Tag Archives: cooperatives

Legislating early childhood education: good intentions

A little political reflection from a parent and preschool director.

Two senate bills that will affect early childhood education are in the news these days. These bills include some good innovation, but also threaten to weaken the good that already exists for our youngest students. SB 837 and SB 1123 each lower the age of publicly-funded education, and are good in many ways, yet could chip away at the strength of existing preschools and the expertise and community experience they provide.

I’d like to look at this from four perspectives: early childhood education, parenting, elementary education, and just me.

From the standpoint of an early childhood educator, the bills are good. They advocate for early childhood education. They take into account all the data showing that early childhood education raises better learners and stronger members of the community. Children who participate in preschools do better in the long term, academically and socially. It is the stuff educators have been saying and defending for years. The state of California has a good track record in this regard. In the 1950s the state began to establish a network of parent education cooperative schools (with education standards and curriculum guidelines) which were funded through public adult education schools. Many of these (such as those in the Sequoia Union high School District, and Santa Clara Unified) are still in operation, even though public funding has been recently eliminated. These bills add to the state’s long support of the need for early childhood education.

From the standpoint of parents, these bills are good. The intent of the legislature is to provide a stable and comprehensive early-learning and educational support system for children from birth to five years of age that promotes access to safe, high-quality, part-day and full-day services that support the development of the whole child, especially for those children who need it most… this means free preschool for 3 and 4 year olds. What can be better than that for parents?

From the standpoint of elementary schools, they might be good. If funding is provided, schools will be able to develop environments, add equipment, and plan for other upgrades to prepare for incoming preschoolers. Curriculum will be designed, staff will get special training, and the transition between preschool and elementary curricula could be seamless.

I recognize the good intentions behind the bills, and the potential good if they are implemented. However, as a preschool director, parent, and member of the community, I wonder what will happen to all the wonderful existing preschools in our neighborhoods?

The government might spend millions building the new system from the ground up … when the infrastructure to support young children at the beginning of their school careers already exists around the corner, down the street, in the neighborhood preschool. Could it be possible to legislate preschool for all without ignoring the resources that already exist? Existing, well-established, quality programs should be taken full advantage of: it’s hard to imagine, even at the end of what would likely be a difficult transition, that the level of specialized expertise available in established preschools can be replicated any time soon.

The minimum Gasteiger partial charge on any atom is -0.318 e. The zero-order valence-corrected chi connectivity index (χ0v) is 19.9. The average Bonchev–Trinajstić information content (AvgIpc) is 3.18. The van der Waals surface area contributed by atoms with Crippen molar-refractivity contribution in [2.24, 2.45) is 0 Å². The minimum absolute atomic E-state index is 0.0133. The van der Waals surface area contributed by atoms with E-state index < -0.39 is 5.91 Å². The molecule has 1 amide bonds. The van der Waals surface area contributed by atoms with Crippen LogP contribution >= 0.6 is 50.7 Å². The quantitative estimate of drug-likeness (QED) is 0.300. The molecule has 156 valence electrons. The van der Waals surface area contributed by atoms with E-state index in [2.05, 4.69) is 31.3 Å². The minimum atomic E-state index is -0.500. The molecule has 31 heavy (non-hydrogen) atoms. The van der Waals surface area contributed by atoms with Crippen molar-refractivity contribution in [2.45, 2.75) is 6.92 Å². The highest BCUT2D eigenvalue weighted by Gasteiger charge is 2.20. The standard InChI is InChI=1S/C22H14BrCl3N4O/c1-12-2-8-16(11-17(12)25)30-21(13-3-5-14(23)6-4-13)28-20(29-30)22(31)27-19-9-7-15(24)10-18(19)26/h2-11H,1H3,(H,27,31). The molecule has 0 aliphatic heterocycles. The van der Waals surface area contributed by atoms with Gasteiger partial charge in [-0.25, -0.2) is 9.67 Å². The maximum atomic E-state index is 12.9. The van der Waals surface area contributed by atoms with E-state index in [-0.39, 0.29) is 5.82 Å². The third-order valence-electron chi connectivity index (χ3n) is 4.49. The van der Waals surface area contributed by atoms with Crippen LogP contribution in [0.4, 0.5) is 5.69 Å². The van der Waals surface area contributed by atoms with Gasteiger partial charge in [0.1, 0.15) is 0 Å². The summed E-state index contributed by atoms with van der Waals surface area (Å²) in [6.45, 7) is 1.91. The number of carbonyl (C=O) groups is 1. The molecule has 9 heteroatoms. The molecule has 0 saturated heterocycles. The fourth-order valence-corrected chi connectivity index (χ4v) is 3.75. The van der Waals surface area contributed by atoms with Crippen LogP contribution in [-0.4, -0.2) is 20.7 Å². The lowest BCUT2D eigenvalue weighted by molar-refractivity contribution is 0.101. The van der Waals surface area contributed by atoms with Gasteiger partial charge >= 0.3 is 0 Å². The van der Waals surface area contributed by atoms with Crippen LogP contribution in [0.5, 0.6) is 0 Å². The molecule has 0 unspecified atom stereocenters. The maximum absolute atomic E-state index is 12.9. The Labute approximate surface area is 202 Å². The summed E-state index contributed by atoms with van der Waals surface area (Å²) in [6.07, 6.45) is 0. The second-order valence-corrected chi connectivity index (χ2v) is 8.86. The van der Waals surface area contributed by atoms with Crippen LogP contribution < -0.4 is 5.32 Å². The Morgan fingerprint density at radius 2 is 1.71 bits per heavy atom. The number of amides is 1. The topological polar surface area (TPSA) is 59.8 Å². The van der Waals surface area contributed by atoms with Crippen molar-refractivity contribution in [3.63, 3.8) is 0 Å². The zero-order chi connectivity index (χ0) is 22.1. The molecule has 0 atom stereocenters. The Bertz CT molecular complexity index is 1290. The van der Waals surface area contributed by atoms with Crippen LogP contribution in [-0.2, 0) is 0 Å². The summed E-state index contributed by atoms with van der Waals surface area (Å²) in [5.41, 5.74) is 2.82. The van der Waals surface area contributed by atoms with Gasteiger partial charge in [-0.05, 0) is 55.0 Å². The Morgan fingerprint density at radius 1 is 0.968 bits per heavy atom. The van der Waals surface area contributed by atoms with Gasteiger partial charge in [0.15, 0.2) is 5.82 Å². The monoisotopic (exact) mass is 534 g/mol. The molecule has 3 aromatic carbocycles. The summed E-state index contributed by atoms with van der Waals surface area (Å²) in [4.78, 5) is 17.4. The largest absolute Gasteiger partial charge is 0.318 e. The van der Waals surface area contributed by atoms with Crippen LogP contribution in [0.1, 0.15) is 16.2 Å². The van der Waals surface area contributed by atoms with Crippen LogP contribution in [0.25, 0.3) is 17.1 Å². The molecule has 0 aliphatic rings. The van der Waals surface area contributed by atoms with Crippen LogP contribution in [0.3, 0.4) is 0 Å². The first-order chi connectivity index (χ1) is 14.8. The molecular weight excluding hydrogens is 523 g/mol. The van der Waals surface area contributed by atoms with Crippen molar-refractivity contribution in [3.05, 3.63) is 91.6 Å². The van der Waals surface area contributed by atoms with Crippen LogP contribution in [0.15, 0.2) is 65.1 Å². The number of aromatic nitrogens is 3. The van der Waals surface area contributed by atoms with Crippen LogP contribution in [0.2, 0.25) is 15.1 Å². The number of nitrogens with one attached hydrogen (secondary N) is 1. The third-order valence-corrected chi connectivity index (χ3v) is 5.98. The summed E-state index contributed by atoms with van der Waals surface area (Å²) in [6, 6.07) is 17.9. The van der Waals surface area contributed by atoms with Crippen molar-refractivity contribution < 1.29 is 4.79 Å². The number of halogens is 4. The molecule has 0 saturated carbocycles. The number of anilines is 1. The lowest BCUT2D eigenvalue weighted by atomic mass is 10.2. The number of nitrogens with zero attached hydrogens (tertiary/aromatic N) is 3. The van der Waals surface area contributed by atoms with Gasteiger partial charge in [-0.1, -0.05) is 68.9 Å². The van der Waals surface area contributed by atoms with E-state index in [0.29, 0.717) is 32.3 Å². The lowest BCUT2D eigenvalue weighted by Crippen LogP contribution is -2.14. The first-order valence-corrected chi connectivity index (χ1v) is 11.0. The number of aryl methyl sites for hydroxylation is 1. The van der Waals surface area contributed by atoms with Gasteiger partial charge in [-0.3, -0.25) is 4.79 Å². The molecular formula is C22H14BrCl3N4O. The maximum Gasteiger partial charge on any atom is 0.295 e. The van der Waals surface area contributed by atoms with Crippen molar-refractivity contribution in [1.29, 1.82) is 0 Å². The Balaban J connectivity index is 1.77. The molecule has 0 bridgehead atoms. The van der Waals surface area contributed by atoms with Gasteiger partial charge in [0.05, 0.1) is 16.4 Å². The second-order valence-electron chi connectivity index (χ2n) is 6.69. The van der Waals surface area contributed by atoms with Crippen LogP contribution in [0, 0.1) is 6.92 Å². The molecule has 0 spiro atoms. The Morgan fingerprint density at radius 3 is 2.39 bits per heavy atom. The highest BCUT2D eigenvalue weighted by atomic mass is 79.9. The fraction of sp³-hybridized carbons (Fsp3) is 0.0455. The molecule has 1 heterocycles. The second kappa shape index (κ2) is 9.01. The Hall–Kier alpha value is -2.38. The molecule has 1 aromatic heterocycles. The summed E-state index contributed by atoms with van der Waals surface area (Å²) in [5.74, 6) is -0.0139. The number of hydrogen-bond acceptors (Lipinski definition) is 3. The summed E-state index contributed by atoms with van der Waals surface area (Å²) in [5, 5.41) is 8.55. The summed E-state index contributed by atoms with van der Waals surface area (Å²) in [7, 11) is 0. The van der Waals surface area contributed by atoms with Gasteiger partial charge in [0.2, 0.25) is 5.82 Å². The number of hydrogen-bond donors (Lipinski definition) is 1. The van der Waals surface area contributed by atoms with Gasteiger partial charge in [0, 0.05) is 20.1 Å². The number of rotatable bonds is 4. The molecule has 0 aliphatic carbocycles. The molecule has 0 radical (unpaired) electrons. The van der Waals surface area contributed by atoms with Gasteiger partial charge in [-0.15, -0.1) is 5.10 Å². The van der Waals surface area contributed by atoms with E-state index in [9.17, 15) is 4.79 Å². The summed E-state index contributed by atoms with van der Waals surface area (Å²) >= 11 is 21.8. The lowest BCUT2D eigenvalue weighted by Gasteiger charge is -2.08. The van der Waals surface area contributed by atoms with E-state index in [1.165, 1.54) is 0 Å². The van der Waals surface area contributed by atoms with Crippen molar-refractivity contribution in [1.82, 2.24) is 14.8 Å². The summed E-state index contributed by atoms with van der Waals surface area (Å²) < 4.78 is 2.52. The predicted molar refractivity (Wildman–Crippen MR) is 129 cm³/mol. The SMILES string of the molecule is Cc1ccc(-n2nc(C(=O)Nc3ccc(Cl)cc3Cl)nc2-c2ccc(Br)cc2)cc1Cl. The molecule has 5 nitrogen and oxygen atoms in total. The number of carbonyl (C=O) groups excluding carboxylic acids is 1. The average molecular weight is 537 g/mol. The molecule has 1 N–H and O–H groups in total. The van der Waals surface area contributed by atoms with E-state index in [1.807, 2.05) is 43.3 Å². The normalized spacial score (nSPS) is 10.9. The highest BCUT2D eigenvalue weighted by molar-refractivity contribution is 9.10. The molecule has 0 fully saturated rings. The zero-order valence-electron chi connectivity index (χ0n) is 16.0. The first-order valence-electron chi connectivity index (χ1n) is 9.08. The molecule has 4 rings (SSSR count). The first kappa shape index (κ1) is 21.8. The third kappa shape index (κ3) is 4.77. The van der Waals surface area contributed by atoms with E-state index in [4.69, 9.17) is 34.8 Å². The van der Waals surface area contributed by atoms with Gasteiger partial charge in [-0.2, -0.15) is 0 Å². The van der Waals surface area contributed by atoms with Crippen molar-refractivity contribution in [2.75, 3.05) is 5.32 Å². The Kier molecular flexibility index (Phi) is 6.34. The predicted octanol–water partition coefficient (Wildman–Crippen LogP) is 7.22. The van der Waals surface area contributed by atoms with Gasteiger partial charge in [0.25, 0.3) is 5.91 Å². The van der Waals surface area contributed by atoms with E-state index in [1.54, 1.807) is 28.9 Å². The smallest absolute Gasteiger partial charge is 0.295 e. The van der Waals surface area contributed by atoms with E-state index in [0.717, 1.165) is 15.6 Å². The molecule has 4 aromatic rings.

The developmental needs (social, physical, cognitive, spiritual, emotional) of 3 and even 4 year olds are very different than those of elementary school children. They need to be in environments designed to meet these needs. Environment includes classroom, materials, play yard, curriculum, and staff. Staff must have strong backgrounds in age-appropriate child development. These schools must also attend to the unique needs of parents at the beginning of their journey: they must be able to support families, involve parents in their child’s education, teach parenting skills, and work to bridge the home/school gap.

High quality programs which meet these needs already exist, but their existence will inevitably be threatened by low-quality, free alternatives. If funding were given to existing preschools, more children from lower-income families would benefit from the enrichment which leads to elementary school success.

What you can learn from reading the bills is that legislators are looking into what they call a mixed delivery system, which means that all kinds of infrastructure can be a part of delivering on the promise of preschool for all. This could mean that the state could start with existing infrastructure, endorsing and funding your local preschools. You can read about it in the literature, it’s a bullet point somewhere in the mix, but I fear that it might be practically lost in the rush to turn funding into an excuse to develop new programs at the expense of what already exists. I think using existing schools should be the primary way early childhood legislation is implemented. I say, start with what is already in place, get 3 and 4 year olds into existing preschools, and let elementary schools stick to what they do well—they have enough on their plate.